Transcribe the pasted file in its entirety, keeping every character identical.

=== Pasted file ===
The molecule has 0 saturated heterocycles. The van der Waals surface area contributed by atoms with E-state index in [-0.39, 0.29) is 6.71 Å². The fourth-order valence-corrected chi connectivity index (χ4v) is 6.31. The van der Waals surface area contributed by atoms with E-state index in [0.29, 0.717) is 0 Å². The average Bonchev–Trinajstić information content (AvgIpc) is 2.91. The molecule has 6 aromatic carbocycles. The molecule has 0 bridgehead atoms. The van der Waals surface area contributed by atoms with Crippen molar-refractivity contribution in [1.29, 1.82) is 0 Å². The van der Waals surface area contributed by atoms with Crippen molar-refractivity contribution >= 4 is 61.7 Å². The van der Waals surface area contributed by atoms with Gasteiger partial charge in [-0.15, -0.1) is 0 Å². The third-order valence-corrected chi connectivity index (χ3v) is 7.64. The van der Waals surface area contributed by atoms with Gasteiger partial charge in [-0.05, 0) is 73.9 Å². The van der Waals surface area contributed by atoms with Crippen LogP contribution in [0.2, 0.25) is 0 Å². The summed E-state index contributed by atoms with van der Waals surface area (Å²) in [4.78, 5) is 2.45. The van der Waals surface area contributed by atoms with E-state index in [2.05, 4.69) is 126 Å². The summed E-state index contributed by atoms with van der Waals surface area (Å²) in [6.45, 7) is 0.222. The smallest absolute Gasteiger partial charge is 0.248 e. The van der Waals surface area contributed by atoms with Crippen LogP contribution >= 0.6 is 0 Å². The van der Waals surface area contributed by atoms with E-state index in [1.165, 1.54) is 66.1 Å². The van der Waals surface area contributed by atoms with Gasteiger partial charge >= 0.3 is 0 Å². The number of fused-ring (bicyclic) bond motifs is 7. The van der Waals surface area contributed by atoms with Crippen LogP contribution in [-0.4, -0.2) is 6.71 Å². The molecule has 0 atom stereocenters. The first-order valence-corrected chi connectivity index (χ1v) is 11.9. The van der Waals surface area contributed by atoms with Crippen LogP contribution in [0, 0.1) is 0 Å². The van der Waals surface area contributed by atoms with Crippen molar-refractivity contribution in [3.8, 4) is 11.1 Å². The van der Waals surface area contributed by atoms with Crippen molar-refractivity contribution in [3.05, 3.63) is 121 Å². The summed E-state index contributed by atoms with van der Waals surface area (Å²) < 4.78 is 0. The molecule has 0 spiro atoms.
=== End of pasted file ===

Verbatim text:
The molecule has 0 saturated heterocycles. The van der Waals surface area contributed by atoms with E-state index in [-0.39, 0.29) is 6.71 Å². The fourth-order valence-corrected chi connectivity index (χ4v) is 6.31. The van der Waals surface area contributed by atoms with E-state index in [0.29, 0.717) is 0 Å². The average Bonchev–Trinajstić information content (AvgIpc) is 2.91. The molecule has 6 aromatic carbocycles. The molecule has 0 bridgehead atoms. The van der Waals surface area contributed by atoms with Crippen molar-refractivity contribution in [1.29, 1.82) is 0 Å². The van der Waals surface area contributed by atoms with Crippen molar-refractivity contribution >= 4 is 61.7 Å². The van der Waals surface area contributed by atoms with Gasteiger partial charge in [-0.15, -0.1) is 0 Å². The third-order valence-corrected chi connectivity index (χ3v) is 7.64. The van der Waals surface area contributed by atoms with Gasteiger partial charge in [-0.05, 0) is 73.9 Å². The van der Waals surface area contributed by atoms with Crippen LogP contribution in [0.2, 0.25) is 0 Å². The summed E-state index contributed by atoms with van der Waals surface area (Å²) in [4.78, 5) is 2.45. The van der Waals surface area contributed by atoms with E-state index in [2.05, 4.69) is 126 Å². The summed E-state index contributed by atoms with van der Waals surface area (Å²) in [6.45, 7) is 0.222. The smallest absolute Gasteiger partial charge is 0.248 e. The van der Waals surface area contributed by atoms with Crippen LogP contribution >= 0.6 is 0 Å². The van der Waals surface area contributed by atoms with E-state index in [1.165, 1.54) is 66.1 Å². The van der Waals surface area contributed by atoms with Gasteiger partial charge >= 0.3 is 0 Å². The number of fused-ring (bicyclic) bond motifs is 7. The van der Waals surface area contributed by atoms with Crippen LogP contribution in [-0.4, -0.2) is 6.71 Å². The molecule has 0 atom stereocenters. The first-order valence-corrected chi connectivity index (χ1v) is 11.9. The van der Waals surface area contributed by atoms with Crippen LogP contribution in [0, 0.1) is 0 Å². The van der Waals surface area contributed by atoms with Crippen molar-refractivity contribution in [3.8, 4) is 11.1 Å². The van der Waals surface area contributed by atoms with Crippen molar-refractivity contribution in [3.05, 3.63) is 121 Å². The summed E-state index contributed by atoms with van der Waals surface area (Å²) < 4.78 is 0. The molecule has 0 spiro atoms.